Conway Morris and Peel (1995) largely accepted Butterfield's arguments and treated "Wiwaxia" as an ancestor or "aunt" of the polychaetes. Hoever they also argued that Wiwaxia was fairly closely related to and in fact descended from the halkieriids, as the sclerites are divided into similar groups, although those of halkieriids were much smaller, more numerous and hollow. They wrote that in 1994 Butterfield had found "Wiwaxia" sclerites that were clearly hollow. They noted that one specimen of Wiwaxia showed traces of a small shell, possibly a vestige left over from an earlier stage in the animal's evolution, and noted that one group of modern polychaetes also has what may be a vestigial shell. However they maintained that Wiwaxia’s feeding aparatus was much more like a molluscan radula. The cladogram they presented showed the halkieriids split into three groups: one as "aunts" of brachiopods, animals whose modern forms have bivalve shells but differ from molluscs in having muscular stalks and a distinctive feeding apparatus, the lophophore; the second group of halkieriids as "aunts" of both "Wiwaxia" and annelid worms; and the earliest halkieriids as "great aunts" of all of these.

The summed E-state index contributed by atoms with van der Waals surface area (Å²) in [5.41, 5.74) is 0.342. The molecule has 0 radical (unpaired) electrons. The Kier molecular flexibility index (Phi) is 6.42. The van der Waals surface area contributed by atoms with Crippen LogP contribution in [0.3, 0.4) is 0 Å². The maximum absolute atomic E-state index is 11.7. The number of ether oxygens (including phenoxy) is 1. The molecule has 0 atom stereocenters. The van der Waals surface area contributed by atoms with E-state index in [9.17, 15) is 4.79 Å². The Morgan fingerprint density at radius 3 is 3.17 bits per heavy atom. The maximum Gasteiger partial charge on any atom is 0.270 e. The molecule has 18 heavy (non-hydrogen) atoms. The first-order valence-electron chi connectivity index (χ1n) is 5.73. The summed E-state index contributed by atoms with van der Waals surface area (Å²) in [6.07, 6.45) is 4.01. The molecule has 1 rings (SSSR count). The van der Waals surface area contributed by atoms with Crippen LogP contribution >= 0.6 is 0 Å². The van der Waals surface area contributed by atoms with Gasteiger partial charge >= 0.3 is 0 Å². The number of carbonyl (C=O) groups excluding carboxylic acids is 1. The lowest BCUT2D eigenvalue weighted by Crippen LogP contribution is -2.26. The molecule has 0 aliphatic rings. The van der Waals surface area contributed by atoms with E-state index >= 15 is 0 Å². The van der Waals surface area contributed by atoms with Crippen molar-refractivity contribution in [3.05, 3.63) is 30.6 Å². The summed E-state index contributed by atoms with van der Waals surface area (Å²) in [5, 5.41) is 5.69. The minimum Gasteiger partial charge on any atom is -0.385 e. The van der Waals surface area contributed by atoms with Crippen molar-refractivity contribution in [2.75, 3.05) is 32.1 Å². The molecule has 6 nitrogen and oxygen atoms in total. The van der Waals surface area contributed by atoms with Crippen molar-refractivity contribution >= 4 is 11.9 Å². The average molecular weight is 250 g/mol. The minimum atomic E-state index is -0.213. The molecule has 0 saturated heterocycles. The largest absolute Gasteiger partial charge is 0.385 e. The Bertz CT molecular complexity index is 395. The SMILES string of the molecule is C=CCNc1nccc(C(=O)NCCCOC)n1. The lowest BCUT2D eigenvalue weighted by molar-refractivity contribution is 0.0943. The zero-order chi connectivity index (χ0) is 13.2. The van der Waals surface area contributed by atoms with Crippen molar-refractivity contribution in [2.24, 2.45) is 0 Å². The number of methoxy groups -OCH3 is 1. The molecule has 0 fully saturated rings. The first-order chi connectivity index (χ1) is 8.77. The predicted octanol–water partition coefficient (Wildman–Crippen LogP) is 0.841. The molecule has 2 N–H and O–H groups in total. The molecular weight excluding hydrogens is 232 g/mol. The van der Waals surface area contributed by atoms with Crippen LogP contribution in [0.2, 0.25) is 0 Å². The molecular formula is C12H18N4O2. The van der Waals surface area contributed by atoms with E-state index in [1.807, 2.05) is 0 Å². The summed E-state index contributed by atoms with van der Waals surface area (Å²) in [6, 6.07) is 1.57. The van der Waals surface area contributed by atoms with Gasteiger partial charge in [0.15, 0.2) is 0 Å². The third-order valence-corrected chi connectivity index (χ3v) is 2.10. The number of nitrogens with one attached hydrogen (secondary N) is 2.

Marine biologist Amélie H. Scheltema "et al" (2003) argued that "Wiwaxia"’s feeding apparatus was very similar to the radulas of some modern shell-less aplacophoran molluscs, and that the sclerites of the two groups are very similar. They concluded that "Wiwaxia" was a member of a clade that includes molluscs. [ cite journal
title=Original Molluscan Radula: Comparisons Among Aplacophora, Polyplacophora, Gastropoda, and the Cambrian Fossil "Wiwaxia corrugata"
author=Scheltema, A.H., Kerth, K., and Kuzirian, A.M.
journal=Journal of Morphology | volume=257 |pages=219–245 | date=2003 | doi= 10.1002/jmor.10121

Danish zoologist Danny Eibye-Jacobsen (2004) regarded bristles as a feature shared by molluscs, annelids and brachiopods. Hence even if "Wiwaxia"’s sclerites closely resembled bristles, which he doubted, this would not prove that "Wiwaxia"’s closest relative were annelids. He also pointed out that the very different numbers of sclerites in the various zones of "Wiwaxia"’s body do not correspond to any reasonable pattern of segmentation. Since in his opinion "Wiwaxia" lacked other clearly polychaete features, he regarded this as an argument against classifying "Wiwaxia" as a polychaete. In his opinion there were no strong grounds for classifying "Wiwaxia" as a proto-annelid or a proto-mollusc, although he thought the ojections against classification as a proto-annelid were the stronger..cite journal